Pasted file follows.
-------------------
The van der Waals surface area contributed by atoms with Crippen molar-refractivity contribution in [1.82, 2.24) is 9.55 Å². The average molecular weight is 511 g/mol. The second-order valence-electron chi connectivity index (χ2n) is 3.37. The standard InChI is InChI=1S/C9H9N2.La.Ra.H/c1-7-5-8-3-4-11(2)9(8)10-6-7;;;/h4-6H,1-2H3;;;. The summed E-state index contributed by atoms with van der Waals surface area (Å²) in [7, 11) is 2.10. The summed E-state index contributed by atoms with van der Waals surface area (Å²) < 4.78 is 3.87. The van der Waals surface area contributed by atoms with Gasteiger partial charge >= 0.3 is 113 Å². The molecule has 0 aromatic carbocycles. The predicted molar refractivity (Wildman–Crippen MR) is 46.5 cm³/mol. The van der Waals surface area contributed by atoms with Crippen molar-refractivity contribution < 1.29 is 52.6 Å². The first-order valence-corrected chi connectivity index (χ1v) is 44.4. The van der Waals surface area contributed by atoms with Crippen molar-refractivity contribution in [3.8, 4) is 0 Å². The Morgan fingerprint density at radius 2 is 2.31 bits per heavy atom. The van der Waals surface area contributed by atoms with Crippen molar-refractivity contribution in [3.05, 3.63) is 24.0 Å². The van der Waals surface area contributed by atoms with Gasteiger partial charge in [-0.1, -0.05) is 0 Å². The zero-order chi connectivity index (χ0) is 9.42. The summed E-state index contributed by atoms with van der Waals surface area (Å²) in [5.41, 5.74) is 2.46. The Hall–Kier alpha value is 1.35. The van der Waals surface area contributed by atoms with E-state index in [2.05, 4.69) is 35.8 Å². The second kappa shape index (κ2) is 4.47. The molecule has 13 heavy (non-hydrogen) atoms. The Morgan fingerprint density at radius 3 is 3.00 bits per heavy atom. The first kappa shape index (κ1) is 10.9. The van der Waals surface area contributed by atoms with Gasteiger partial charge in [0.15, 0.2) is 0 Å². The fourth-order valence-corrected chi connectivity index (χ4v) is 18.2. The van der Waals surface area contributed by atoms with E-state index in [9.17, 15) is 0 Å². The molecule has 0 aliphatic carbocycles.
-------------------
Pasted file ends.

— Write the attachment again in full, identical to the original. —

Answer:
The van der Waals surface area contributed by atoms with Crippen molar-refractivity contribution in [1.82, 2.24) is 9.55 Å². The average molecular weight is 511 g/mol. The second-order valence-electron chi connectivity index (χ2n) is 3.37. The standard InChI is InChI=1S/C9H9N2.La.Ra.H/c1-7-5-8-3-4-11(2)9(8)10-6-7;;;/h4-6H,1-2H3;;;. The summed E-state index contributed by atoms with van der Waals surface area (Å²) in [7, 11) is 2.10. The summed E-state index contributed by atoms with van der Waals surface area (Å²) < 4.78 is 3.87. The van der Waals surface area contributed by atoms with Gasteiger partial charge >= 0.3 is 113 Å². The molecule has 0 aromatic carbocycles. The predicted molar refractivity (Wildman–Crippen MR) is 46.5 cm³/mol. The van der Waals surface area contributed by atoms with Crippen molar-refractivity contribution < 1.29 is 52.6 Å². The first-order valence-corrected chi connectivity index (χ1v) is 44.4. The van der Waals surface area contributed by atoms with Crippen molar-refractivity contribution in [3.8, 4) is 0 Å². The Morgan fingerprint density at radius 2 is 2.31 bits per heavy atom. The van der Waals surface area contributed by atoms with Crippen molar-refractivity contribution in [3.05, 3.63) is 24.0 Å². The van der Waals surface area contributed by atoms with Gasteiger partial charge in [-0.1, -0.05) is 0 Å². The zero-order chi connectivity index (χ0) is 9.42. The summed E-state index contributed by atoms with van der Waals surface area (Å²) in [5.41, 5.74) is 2.46. The Hall–Kier alpha value is 1.35. The van der Waals surface area contributed by atoms with E-state index in [2.05, 4.69) is 35.8 Å². The second kappa shape index (κ2) is 4.47. The molecule has 13 heavy (non-hydrogen) atoms. The Morgan fingerprint density at radius 3 is 3.00 bits per heavy atom. The first kappa shape index (κ1) is 10.9. The van der Waals surface area contributed by atoms with Gasteiger partial charge in [0.15, 0.2) is 0 Å². The fourth-order valence-corrected chi connectivity index (χ4v) is 18.2. The van der Waals surface area contributed by atoms with E-state index in [9.17, 15) is 0 Å². The molecule has 0 aliphatic carbocycles.